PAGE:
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A survey of nearly 4,000 executives has discovered that the way businesses conceive of their relationship to the cloud can have a major impact on the business value and investment return they receive.

The study, performed by Accenture, divides businesses into two categories: Those that consider the cloud as a tool for cost savings and operational efficiency, and those that see it as “a launch pad for innovation and new operating models.”

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That difference in vision means that companies in that latter category achieve between 1.2x and 2.7x greater cost reduction, are two to three times more likely “to innovate and automate their supply chain/warehouse and re-engineer knowledge work,” and are up to three times more likely to use the cloud to meet sustainability goals, Accenture said.

Accenture calls those companies “continuum competitors” because they see cloud technology as a continuum of evolving technologies that will completely transform business. Moving to the cloud, to a continuum competitor, is just step one of an endless stream of transformations.

Only 12% to 15% of businesses fall into the continuum competitor category, Accenture said. According to its research, Accenture said there’s no reason that percentage has to remain small: Several businesses it counts among the continuum competitor group aren’t even digitally native organizations. 3M, Carlsberg, Siemens, Roche and Starbucks are all cited as pre-cloud businesses that have gone beyond migrating and into innovating using cloud technology.

Moving beyond simple migration means taking four approaches that Accenture said it identified among organizations that fell into the continuum competitor category.

First, they’re businesses with a strategy for innovation using cloud technology. These organizations have a clearly defined vision for migration and future aspirational use of cloud technologies. They also identify their vulnerabilities and capabilities before starting the process so they know where they are from the very beginning.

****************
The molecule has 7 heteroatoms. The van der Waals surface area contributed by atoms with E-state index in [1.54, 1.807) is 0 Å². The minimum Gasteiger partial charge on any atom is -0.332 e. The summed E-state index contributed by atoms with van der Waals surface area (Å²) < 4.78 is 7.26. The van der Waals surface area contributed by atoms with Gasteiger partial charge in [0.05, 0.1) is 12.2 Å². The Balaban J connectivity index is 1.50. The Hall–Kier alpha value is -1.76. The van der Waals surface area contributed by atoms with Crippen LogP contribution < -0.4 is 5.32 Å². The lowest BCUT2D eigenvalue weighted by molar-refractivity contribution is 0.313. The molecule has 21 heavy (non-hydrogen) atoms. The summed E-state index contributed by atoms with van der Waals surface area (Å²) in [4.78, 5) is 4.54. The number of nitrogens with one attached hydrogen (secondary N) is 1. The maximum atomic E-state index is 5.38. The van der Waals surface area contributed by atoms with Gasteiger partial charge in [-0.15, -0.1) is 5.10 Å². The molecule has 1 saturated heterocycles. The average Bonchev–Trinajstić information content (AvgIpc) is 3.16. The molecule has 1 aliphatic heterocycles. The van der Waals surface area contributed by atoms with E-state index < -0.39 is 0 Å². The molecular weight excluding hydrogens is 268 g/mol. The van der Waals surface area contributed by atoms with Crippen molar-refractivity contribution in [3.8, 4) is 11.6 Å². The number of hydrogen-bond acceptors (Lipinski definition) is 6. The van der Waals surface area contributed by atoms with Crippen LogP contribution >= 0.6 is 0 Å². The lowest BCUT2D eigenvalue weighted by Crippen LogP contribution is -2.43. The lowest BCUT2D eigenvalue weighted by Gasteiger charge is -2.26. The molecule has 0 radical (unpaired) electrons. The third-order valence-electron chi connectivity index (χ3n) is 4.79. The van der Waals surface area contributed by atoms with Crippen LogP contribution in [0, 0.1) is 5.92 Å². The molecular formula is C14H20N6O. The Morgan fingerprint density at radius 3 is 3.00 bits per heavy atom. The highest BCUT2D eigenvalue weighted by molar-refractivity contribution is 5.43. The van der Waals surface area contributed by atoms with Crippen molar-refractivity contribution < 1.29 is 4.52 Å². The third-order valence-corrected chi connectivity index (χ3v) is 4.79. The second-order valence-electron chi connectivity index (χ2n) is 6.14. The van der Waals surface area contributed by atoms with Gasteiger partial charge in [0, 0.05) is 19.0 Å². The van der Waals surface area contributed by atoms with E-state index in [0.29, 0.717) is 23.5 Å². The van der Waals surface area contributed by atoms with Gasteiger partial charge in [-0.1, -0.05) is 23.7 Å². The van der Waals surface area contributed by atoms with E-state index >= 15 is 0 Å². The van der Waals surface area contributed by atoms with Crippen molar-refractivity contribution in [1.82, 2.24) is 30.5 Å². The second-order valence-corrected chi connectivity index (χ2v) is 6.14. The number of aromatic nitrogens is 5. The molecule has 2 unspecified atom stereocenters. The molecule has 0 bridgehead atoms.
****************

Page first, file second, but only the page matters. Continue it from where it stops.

Second, continuum competitors show an agile mindset outside of their technology as well. Agility “infuses other practices such as continuous goals, cloud-first apps, talent transformation, information technology experimentation, and compute awareness.” Transforming business practices alongside computing changes are essential parts of increasing innovation and boosting revenues, Accenture said.

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Third, all of the businesses center their investments on experiences, both internal and external. Design centers on humans, and cloud technology are used to rethink organizational strategy, products and services, delivery models and employee experience.

Lastly, continuum competitors are committed to continually strategizing, and those strategies include all employees from top to bottom. Keep pace with the latest technologies affects every person in an organization, Accenture said, and successful ones have employees that are well-informed on strategy, are trained to handle it, and are supported in their needs.